The glycinergic and the GABAergic neurotransmission are essential inhibitory networks. Glycinergic synapses are mostly present in the spinal cord, brainstem and retina, while GABAergic synapses are preponderant in the fore-brain. Anyway, both types of receptors are often together at post-synaptic regions, thus regulating the neurotransmission at the same time but with different action mechanisms.
GABAA receptors (gamma-aminobutyric acid type A receptors) have a wide molecular complexity due to their multiple isoforms that let them modulate GABA neurotransmission in refined ways. By contrast, glycine receptors (Gly receptors) have relatively few isoforms, so that their regulation depends more on structural features, such as their number and localization, as well as on the interactions with adjacent GABAA receptors.
The features of Gly receptor are regulated by a protein called gephyrin, that binds with different affinity Gly and GABAA receptors in the post-synaptic compartment. So, gephyrin regulation modulates the activity of glycinergic synapses.
In the spinal cord neurons, gephyrin is organized in two different manners, that may be called as “cheetah” and “jaguar”. Cheetah refers to small individual gephyrin structures that are organized in small spots; these structures are typical of motoneurons. Jaguar are larger gephyrin clusters that aggregates forming jaguar-like patches on the Renshaw cells.
Cheetah spots Jaguar patches
The different organization of gephyrin reflects the function of the cells in which it is found: motoneurons have faster and less strong synapses, compared with slower and more robust synapses of Renshaw cells. Generally, Gly receptors complexes never are saturated by glycine. This property allows the speed and the continuity of neurotransmission, thus diminishing receptors saturation and desensitization.
At a molecular level, gephyrin binds to Gly receptors with high affinity. The bond is essential for increasing the number of these receptors and for localizing them in the post-synaptic region just in correspondence with the pre-synaptic sites of neurotransmitter release. In the same manner, gephyrin clusters are stabilized below the post-synaptic membrane. Instead, gephyrin bonds with GABAA receptors are weaker, thus allowing them to move to other regions of the neuron.
Gephyrin tridimensional structure is determined by alternative splicing of exons, that produces a lot of tissue- and species-specific isoforms. Moreover, gephyrin is subjected to various phosphorylation pathways that make it adopt conformations with different densities and structures. On the other hand, it has been observed a reduction of gephyrin clusters size when they are submitted to dephosphorylation, but few is known about these mechanisms yet.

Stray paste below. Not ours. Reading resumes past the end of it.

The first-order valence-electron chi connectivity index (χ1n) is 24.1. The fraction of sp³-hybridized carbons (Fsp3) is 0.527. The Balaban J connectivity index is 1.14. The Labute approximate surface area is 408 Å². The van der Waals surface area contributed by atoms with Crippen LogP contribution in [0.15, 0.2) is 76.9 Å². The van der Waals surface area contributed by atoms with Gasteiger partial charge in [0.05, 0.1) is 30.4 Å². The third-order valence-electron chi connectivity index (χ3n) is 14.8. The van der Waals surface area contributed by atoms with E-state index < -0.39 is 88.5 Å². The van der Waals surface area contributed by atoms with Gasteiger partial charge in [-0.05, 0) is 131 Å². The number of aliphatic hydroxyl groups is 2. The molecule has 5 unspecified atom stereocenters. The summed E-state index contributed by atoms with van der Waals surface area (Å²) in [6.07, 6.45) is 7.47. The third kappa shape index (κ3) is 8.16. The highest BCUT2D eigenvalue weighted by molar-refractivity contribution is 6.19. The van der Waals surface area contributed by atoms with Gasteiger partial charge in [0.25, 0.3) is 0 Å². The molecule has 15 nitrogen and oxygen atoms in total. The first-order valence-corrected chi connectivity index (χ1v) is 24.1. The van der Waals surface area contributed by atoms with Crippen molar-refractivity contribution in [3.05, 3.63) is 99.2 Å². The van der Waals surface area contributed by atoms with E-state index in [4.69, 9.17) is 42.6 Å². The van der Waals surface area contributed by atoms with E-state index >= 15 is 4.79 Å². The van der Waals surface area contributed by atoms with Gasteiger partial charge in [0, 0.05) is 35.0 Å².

Building and degradation control of gephyrin clusters is complex and little known so far. Cytoskeleton actin filaments could have a major role, for example because filaments depolymerization reduces the size of gephyrin clusters, and vice versa. Less gephyrin also means a major mobility of Gly receptors, that can leave the post-synaptic surface or just move to other sites in order to set up a new structural organization.
More proteins are involved in this process. For example, neuroligin-2 and -4 have a role in the recruitment of gephyrin and in the stabilization of the whole synapsis. Also, neuroligin activates collybistin, a protein that binds gephyrin in all inhibitory synapses, whose role seems to be essential especially in GABAergic synapses, even though further studies will be needed to better explain its function.
When there are Gly and GABAA receptors at the same time in the same post-synaptic place, we talk about “mixed” synapses. Mixed synapsis are typical of growing neurons, then they disappear after post-synaptic neuron maturation, being replaced by just one type of receptor. Anyway, some adult cells in spinal cord, like Renshaw cells, maintain the mixed structure, while motoneurons downregulate GABAA receptors. A possible explication is that Gly receptors have a fast inhibitory response (6 ms), while GABAA receptors reacts more slowly (15 – 20 ms). So, some cells might control the strength and the time of inhibition using the different properties of both receptors.
Gephyrin is a key protein in the regulation of inhibitory synapses. It controls post-synaptic structures, receptors retention, number, density and ratios of both Gly and GABAA receptors. It is controlled by a number of kinases and phosphatases, as well as by other proteins and cytoskeleton actin filaments.
Alvarez F.J. Gephyrin and the regulation of synaptic strength and dynamics atglycinergic inhibitory synapses. Brain Res Bull. 2016 Sep 6. pii: S0361-9230(16)30238-6.
The elaboration of this post has been financed by the project PI15/01082, as a part of the National Plan of I+D+I and co-financed by the ISCIII – General Deputy Direction for Evaluation and Development of Health Research – and the European Regional Development Fund (ERDF).